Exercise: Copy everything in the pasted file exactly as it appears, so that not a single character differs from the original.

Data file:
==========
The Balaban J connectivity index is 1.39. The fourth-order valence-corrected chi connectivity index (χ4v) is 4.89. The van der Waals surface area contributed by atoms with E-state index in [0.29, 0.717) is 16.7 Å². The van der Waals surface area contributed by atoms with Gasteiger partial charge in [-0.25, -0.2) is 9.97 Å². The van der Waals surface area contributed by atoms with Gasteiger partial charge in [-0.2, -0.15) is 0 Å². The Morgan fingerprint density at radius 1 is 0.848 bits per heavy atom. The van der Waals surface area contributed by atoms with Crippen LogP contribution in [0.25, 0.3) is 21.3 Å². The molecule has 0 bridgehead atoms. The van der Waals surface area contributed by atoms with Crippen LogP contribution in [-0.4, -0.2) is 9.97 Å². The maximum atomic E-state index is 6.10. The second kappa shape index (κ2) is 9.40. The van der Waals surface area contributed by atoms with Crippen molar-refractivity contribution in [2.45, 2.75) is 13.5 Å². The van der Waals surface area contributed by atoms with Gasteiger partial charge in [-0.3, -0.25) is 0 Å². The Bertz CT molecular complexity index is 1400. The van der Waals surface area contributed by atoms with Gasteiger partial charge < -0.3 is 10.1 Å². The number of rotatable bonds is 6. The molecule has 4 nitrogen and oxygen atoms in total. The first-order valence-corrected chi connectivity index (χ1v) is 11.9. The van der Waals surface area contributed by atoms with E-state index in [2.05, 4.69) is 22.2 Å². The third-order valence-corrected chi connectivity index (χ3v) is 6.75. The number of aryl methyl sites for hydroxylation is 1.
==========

The Balaban J connectivity index is 1.39. The fourth-order valence-corrected chi connectivity index (χ4v) is 4.89. The van der Waals surface area contributed by atoms with E-state index in [0.29, 0.717) is 16.7 Å². The van der Waals surface area contributed by atoms with Gasteiger partial charge in [-0.25, -0.2) is 9.97 Å². The van der Waals surface area contributed by atoms with Gasteiger partial charge in [-0.2, -0.15) is 0 Å². The Morgan fingerprint density at radius 1 is 0.848 bits per heavy atom. The van der Waals surface area contributed by atoms with Crippen LogP contribution in [0.25, 0.3) is 21.3 Å². The molecule has 0 bridgehead atoms. The van der Waals surface area contributed by atoms with Crippen LogP contribution in [-0.4, -0.2) is 9.97 Å². The maximum atomic E-state index is 6.10. The second kappa shape index (κ2) is 9.40. The van der Waals surface area contributed by atoms with Crippen molar-refractivity contribution in [2.45, 2.75) is 13.5 Å². The van der Waals surface area contributed by atoms with Gasteiger partial charge in [-0.3, -0.25) is 0 Å². The Bertz CT molecular complexity index is 1400. The van der Waals surface area contributed by atoms with Gasteiger partial charge < -0.3 is 10.1 Å². The number of rotatable bonds is 6. The molecule has 4 nitrogen and oxygen atoms in total. The first-order valence-corrected chi connectivity index (χ1v) is 11.9. The van der Waals surface area contributed by atoms with E-state index in [2.05, 4.69) is 22.2 Å². The third-order valence-corrected chi connectivity index (χ3v) is 6.75. The number of aryl methyl sites for hydroxylation is 1.